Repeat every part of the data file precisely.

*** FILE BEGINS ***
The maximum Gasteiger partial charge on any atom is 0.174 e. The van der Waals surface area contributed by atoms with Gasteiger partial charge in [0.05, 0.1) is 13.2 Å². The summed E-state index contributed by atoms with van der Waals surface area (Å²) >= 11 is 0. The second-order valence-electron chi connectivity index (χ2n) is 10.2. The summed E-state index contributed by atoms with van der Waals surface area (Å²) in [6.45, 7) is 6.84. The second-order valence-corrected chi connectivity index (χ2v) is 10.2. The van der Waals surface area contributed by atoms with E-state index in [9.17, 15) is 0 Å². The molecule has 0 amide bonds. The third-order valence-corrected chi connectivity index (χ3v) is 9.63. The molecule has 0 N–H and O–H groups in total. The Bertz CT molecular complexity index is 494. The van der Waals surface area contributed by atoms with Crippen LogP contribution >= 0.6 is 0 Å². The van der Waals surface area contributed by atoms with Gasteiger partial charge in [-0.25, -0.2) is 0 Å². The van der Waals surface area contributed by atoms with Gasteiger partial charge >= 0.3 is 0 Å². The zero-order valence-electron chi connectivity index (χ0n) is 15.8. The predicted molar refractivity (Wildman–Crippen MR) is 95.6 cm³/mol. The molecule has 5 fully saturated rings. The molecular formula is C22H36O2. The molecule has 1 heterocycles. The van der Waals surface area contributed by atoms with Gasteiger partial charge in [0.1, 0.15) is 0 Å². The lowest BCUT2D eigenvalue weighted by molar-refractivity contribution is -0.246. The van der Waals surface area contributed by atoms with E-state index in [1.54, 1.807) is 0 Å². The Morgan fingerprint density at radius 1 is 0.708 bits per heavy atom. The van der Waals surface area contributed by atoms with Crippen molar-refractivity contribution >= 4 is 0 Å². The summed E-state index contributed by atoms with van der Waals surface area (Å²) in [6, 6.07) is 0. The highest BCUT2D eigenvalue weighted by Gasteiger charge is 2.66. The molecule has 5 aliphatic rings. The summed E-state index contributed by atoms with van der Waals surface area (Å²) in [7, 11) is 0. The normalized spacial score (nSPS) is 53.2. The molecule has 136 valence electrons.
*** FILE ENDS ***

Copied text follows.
The maximum Gasteiger partial charge on any atom is 0.174 e. The van der Waals surface area contributed by atoms with Gasteiger partial charge in [0.05, 0.1) is 13.2 Å². The summed E-state index contributed by atoms with van der Waals surface area (Å²) >= 11 is 0. The second-order valence-electron chi connectivity index (χ2n) is 10.2. The summed E-state index contributed by atoms with van der Waals surface area (Å²) in [6.45, 7) is 6.84. The second-order valence-corrected chi connectivity index (χ2v) is 10.2. The van der Waals surface area contributed by atoms with E-state index in [9.17, 15) is 0 Å². The molecule has 0 amide bonds. The third-order valence-corrected chi connectivity index (χ3v) is 9.63. The molecule has 0 N–H and O–H groups in total. The Bertz CT molecular complexity index is 494. The van der Waals surface area contributed by atoms with Crippen LogP contribution >= 0.6 is 0 Å². The van der Waals surface area contributed by atoms with Gasteiger partial charge in [-0.25, -0.2) is 0 Å². The van der Waals surface area contributed by atoms with Gasteiger partial charge >= 0.3 is 0 Å². The zero-order valence-electron chi connectivity index (χ0n) is 15.8. The predicted molar refractivity (Wildman–Crippen MR) is 95.6 cm³/mol. The molecule has 5 fully saturated rings. The molecular formula is C22H36O2. The molecule has 1 heterocycles. The van der Waals surface area contributed by atoms with Gasteiger partial charge in [0.1, 0.15) is 0 Å². The lowest BCUT2D eigenvalue weighted by molar-refractivity contribution is -0.246. The van der Waals surface area contributed by atoms with E-state index in [1.54, 1.807) is 0 Å². The Morgan fingerprint density at radius 1 is 0.708 bits per heavy atom. The van der Waals surface area contributed by atoms with Crippen molar-refractivity contribution >= 4 is 0 Å². The summed E-state index contributed by atoms with van der Waals surface area (Å²) in [6, 6.07) is 0. The highest BCUT2D eigenvalue weighted by Gasteiger charge is 2.66. The molecule has 5 aliphatic rings. The summed E-state index contributed by atoms with van der Waals surface area (Å²) in [7, 11) is 0. The normalized spacial score (nSPS) is 53.2. The molecule has 136 valence electrons.